shift work and mental health: Risk of psychological distress based on work schedule
Many adults spend most of their time during the week at work. Employment is essential in our society because it provides us with financial freedom and purpose; not to mention health insurance. An ideal job is one that promotes our financial and psychological growth. However, there are jobs that can actually hurt our health in the long run. An extreme example would be someone who works in a power plant and is exposed to hazardous chemicals regularly. This is a clear health hazard that could result in severe physical distress.
Work and depression
A well-studied health outcome associated with work is depression. A depression diagnosis is a result of more than just a few bad days on the job. Depression can be linked to the constant stressors of the job, and particularly the job schedule. Researchers conducted a study to assess the association between work schedules and depressed mood. Their sample of 8,843 came from the Maastricht Cohort Study. Participants filled out surveys that measured mental health status, working arrangements, and other factors that could mediate the association. The researchers looked at men and women separately.
The odds ratio (OR) for depressed mood was greater for men involved in shiftwork than for men only involved in day work (three-shift OR = 2.05 [95% confidence interval, CI 1.52-2.77]; five-shift OR = 1.34 [95% CI 1.00-1.80]; irregular-shift OR = 1.79 [95% CI 1.27-2.53]). Adjusted for age, educational level, living alone, and long-term illness.
Source: Depressed mood in the working population: associations with work schedules and working hours
In female employees, five-shift work was associated with a higher prevalence of depressed mood (OR = 5.96 [95% CI 2.83-12.56]).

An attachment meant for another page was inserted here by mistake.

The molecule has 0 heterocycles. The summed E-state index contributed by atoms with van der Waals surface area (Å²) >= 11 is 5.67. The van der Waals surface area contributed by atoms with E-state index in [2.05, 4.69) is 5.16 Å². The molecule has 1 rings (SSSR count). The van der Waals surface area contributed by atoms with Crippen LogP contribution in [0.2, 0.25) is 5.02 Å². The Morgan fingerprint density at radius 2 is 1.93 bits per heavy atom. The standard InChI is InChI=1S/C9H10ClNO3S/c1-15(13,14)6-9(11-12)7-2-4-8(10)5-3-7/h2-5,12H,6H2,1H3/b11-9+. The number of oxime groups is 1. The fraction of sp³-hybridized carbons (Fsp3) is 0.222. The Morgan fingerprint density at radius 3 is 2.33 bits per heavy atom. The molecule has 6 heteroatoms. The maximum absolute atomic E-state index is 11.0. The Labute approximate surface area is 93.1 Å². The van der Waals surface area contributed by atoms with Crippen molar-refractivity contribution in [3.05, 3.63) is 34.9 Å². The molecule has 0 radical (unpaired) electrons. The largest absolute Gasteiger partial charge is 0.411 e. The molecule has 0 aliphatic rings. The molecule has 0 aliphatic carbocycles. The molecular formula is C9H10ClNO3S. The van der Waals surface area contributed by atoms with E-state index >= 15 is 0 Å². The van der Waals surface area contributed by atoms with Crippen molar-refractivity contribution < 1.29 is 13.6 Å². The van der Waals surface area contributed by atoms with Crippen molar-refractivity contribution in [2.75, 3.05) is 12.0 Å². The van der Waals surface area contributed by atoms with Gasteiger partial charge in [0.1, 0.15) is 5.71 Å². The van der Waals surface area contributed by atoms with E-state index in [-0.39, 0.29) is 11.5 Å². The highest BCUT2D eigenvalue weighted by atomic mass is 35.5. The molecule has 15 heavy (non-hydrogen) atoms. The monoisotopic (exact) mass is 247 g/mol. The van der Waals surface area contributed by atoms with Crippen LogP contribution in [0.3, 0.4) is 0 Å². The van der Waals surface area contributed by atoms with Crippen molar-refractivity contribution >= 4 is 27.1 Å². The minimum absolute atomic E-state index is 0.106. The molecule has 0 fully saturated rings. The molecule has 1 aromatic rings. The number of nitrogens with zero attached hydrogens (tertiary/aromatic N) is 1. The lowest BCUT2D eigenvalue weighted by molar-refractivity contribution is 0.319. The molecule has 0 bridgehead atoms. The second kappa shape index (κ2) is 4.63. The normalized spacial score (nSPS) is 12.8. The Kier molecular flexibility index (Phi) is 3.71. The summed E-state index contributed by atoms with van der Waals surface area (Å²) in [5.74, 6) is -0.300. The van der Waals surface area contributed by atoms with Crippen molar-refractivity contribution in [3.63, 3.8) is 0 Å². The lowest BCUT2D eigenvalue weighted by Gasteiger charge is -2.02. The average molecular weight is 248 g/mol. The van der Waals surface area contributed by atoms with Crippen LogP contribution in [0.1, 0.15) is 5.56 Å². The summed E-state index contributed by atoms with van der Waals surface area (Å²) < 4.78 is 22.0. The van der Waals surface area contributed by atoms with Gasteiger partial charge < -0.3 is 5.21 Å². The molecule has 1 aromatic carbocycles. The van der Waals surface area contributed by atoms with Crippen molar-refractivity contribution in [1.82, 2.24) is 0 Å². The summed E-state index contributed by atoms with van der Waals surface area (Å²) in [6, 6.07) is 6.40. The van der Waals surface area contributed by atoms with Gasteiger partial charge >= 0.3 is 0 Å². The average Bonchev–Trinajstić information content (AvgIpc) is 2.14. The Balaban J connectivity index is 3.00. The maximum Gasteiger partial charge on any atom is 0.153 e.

After analysis, the associations were most significant in male workers as opposed to female workers. Male workers had an increased odds of depressed mood on every shift schedule. Women only had an increased odds of depressed mood on a five-shift schedule. There isn't a clear reason for this difference, however, the sample of women in this study was significantly smaller. A larger sample of women may have been needed to reach statistical significance in the other shift schedules.
Men working <26 h/wk had a higher prevalence of depressed mood than men working 36-40 h/wk (OR = 2.73 [95% CI 1.35-5.52])
Associations between working hours and depressed mood were much stronger in men as well. Men who worked more than a regular workday had a reduced odds of depressed mood, while men who worked part-time had nearly 3-times the odds of a depressed mood. There are many scenarios that could support these findings. For example, the authors suggested that a proportion of men who work part-time are likely disabled or have a chronic medical illness. This condition in itself substantially increases a person's risk for depression. In this case, the workings hours would not fully explain the association, because chronic illness may be an even bigger factor.
Shift work and physical health
In addition to mental health effects, a study in the UK found significant associations between shift work and physical markers linked to obesity and heart disease. They collected medical and socioeconomic data of 277,168 employed participants from the UK Biobank study. Researchers were particularly interested in metabolic and sleep differences between work shifts.
Shiftwork was independently associated with multiple indicators of poor health and wellbeing, despite the higher physical activity, and even in shift workers that did not work nights.
Source: Adverse metabolic and mental health outcomes associated with shift work in a population-based study of 277,168 workers in UK biobank
The numerical differences in odds are extremely small between shift and non-shift workers. Still, the associations are significant. The margin is so small that the association may become insignificant in a different sample. Regardless, it is important to consider how shift workers may be afflicted by these health conditions. It does make sense that shift workers would struggle with health conditions related to eating and sleeping since they are subject to irregular schedules.
The social and personal surroundings that lead someone into a job are immeasurable. Workers may have a deeply personal reason for starting or staying at a job. In addition, societal pressures to work and make money are ever-present, especially for men. In a society where everyone is expected to work, whose job is it to consider the mental health of workers? Is it the job of unions, executive boards, or government agencies? The more data on mental health and working conditions that come out, the more evidence we have to implement effective wellness interventions for employees.